An unused loft is sin, give it to me!
After walking in the palace of your ancients, you find a trace linking all areas to a point, this mighty point called Yarigatake ... perhaps the mightiest point in all of Japan. This cabin had not a single picture but this ... here I learn techniques of focusing the whole to a point, this picture,
Snakes in jars, maybe I don't know everything,
I'm most interested in the points where I don't want to talk anymore,
Where everyone shuts up and I'm just flying, like if the wind was loud enough and we could just be allowed to be in silent madness,
All to a sudden stop. Humans don't go past here,
So we find a way,
To have lunch in peace. Here, I had lunch. Lunch was had staring at this hole, it was a good place to have lunch, sitting on the pavement staring at everything, numb from the ride, hungry,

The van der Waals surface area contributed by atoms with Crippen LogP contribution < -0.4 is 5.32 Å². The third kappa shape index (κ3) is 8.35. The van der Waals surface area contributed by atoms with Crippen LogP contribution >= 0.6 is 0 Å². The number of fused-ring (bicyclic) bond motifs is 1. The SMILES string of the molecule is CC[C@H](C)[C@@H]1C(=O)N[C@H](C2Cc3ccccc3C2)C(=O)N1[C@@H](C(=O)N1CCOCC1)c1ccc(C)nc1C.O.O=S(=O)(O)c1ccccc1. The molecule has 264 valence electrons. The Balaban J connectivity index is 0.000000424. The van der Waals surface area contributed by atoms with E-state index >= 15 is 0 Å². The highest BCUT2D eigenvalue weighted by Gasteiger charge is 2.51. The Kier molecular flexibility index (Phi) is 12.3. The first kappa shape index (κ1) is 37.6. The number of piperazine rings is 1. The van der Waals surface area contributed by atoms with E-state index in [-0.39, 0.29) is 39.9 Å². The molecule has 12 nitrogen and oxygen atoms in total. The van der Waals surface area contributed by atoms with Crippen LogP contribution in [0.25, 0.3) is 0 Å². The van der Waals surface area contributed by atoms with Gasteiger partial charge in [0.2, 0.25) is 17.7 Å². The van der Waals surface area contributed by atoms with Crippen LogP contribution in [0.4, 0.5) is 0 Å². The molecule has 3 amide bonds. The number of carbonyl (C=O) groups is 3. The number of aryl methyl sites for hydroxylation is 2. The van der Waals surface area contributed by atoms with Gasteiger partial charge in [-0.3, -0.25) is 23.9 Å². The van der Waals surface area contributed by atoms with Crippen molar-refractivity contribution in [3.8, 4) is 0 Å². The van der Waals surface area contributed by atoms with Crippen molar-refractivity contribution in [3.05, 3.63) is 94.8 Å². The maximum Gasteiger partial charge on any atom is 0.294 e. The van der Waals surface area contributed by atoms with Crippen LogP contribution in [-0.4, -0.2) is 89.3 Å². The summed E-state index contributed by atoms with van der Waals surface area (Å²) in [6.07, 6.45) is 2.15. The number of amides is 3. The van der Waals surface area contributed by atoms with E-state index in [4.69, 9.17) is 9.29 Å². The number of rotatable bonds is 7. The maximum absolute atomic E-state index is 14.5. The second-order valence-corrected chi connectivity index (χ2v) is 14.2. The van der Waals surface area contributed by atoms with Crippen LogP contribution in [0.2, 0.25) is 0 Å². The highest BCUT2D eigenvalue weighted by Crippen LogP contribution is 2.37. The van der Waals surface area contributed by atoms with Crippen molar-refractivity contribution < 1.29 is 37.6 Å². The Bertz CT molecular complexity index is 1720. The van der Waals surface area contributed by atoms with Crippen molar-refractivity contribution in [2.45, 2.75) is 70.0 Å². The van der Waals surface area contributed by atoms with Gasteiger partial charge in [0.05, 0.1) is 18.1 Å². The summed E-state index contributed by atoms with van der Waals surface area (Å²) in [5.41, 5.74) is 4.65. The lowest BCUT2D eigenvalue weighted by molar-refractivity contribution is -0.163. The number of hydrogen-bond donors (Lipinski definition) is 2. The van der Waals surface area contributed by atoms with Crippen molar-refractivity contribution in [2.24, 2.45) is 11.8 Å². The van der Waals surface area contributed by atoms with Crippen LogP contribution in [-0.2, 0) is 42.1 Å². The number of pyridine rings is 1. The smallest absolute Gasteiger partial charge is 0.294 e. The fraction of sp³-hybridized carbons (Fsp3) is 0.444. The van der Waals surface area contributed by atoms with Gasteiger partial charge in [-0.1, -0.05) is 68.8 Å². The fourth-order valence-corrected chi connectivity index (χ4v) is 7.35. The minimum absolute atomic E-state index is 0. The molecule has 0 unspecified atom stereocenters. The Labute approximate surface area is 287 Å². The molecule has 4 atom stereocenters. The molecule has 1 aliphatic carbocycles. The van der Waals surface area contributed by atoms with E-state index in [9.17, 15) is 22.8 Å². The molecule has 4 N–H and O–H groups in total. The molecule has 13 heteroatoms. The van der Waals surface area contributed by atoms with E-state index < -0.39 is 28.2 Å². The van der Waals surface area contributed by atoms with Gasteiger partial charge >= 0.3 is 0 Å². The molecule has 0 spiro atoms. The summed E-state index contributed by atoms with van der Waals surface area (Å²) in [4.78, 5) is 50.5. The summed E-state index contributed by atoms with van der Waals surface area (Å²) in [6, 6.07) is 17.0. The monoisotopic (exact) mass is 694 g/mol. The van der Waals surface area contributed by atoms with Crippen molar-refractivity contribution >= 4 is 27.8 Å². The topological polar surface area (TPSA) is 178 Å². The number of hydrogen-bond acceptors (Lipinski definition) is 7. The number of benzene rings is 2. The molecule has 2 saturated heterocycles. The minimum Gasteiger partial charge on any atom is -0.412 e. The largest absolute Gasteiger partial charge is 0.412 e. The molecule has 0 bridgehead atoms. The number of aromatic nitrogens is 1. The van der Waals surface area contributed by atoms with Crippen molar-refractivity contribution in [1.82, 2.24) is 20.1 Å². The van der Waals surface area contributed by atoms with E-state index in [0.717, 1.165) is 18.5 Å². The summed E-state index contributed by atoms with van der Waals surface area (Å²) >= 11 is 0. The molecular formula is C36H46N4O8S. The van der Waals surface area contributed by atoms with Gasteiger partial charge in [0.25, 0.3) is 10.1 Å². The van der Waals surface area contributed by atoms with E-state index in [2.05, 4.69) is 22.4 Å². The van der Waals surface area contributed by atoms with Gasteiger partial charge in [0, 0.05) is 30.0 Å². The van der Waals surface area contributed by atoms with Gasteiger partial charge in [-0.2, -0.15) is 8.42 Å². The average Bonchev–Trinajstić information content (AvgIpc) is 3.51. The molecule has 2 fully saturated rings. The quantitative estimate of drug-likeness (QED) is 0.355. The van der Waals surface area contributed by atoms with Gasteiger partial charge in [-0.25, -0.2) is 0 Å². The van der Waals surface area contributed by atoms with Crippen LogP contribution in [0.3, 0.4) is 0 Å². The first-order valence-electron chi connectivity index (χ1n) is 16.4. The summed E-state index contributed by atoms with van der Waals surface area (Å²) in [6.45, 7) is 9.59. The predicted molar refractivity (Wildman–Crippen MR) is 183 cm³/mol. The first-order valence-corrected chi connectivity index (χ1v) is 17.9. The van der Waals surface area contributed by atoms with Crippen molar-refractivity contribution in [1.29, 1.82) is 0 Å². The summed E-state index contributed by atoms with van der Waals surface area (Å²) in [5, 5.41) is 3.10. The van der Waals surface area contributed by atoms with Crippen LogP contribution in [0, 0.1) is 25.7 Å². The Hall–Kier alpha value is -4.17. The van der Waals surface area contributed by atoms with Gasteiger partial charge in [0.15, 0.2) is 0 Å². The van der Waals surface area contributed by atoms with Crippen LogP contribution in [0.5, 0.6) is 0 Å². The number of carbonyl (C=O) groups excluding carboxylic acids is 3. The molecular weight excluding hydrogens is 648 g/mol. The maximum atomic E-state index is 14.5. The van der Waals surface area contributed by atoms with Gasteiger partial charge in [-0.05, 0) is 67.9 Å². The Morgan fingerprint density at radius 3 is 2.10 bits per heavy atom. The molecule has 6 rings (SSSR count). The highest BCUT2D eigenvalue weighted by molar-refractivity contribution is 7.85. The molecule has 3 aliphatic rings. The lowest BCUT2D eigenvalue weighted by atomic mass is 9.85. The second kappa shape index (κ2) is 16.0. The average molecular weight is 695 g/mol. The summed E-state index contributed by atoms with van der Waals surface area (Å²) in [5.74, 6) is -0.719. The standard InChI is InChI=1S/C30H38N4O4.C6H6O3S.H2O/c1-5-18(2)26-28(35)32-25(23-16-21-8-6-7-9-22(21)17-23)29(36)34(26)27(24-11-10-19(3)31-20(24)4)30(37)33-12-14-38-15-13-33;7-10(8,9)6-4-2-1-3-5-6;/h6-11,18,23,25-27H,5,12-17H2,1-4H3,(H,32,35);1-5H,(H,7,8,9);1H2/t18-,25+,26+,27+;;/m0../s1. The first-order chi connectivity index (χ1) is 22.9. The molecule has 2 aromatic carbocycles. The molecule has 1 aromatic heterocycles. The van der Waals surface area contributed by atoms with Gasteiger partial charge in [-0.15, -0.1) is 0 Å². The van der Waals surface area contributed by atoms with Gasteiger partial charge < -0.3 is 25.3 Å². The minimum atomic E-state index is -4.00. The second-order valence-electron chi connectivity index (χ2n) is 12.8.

A belly slightly full and muscles rested, 5 minutes riding left to the end of everything, happy, sad, we can go home early. Cancelled on account of rain. You made it. You didn't do anything. Nature cracks and we're left to define,
Right there I walked into the woods, I walked and stopped because I probably wasn't supposed to, I walked further and stopped and then I walked further, and then stopped, there's no point, but I'm glad I came this far,
We came here for a reason, on the backs of others,
The edge of nature was enticing but impossible, here, at the edge of man, the cicadas screamed and at the edge of the forest laid a castle, I wouldn't go up, because I was intimidated, a big man lived at the end I'm sure,
My home in Toyama, you probably can't see it well. I really don't care. There's something amiss, I'd rather not go home. I'd rather just sit here, burrow ... or maybe set up an outpost to go further. Yes, I'd rather go further away,
If you're stuck, get lost, then no one cares where you go.